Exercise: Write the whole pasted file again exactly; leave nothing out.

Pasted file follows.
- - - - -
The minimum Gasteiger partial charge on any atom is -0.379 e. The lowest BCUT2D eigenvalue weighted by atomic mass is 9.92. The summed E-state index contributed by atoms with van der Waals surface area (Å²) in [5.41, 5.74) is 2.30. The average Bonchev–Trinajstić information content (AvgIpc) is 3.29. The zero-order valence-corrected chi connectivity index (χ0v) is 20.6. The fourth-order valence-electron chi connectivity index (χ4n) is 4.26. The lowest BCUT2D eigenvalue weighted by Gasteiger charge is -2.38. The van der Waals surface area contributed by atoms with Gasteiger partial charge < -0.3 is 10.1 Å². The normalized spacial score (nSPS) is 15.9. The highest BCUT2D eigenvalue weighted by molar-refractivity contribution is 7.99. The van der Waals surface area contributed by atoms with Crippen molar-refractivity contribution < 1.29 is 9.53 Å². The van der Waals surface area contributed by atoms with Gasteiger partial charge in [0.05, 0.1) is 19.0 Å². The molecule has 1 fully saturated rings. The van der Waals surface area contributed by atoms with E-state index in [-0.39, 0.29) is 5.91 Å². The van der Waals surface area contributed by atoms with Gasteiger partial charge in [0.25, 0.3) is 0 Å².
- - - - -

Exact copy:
The minimum Gasteiger partial charge on any atom is -0.379 e. The lowest BCUT2D eigenvalue weighted by atomic mass is 9.92. The summed E-state index contributed by atoms with van der Waals surface area (Å²) in [5.41, 5.74) is 2.30. The average Bonchev–Trinajstić information content (AvgIpc) is 3.29. The zero-order valence-corrected chi connectivity index (χ0v) is 20.6. The fourth-order valence-electron chi connectivity index (χ4n) is 4.26. The lowest BCUT2D eigenvalue weighted by Gasteiger charge is -2.38. The van der Waals surface area contributed by atoms with Gasteiger partial charge < -0.3 is 10.1 Å². The normalized spacial score (nSPS) is 15.9. The highest BCUT2D eigenvalue weighted by molar-refractivity contribution is 7.99. The van der Waals surface area contributed by atoms with Crippen molar-refractivity contribution < 1.29 is 9.53 Å². The van der Waals surface area contributed by atoms with Gasteiger partial charge in [0.05, 0.1) is 19.0 Å². The molecule has 1 fully saturated rings. The van der Waals surface area contributed by atoms with E-state index in [-0.39, 0.29) is 5.91 Å². The van der Waals surface area contributed by atoms with Gasteiger partial charge in [0.25, 0.3) is 0 Å².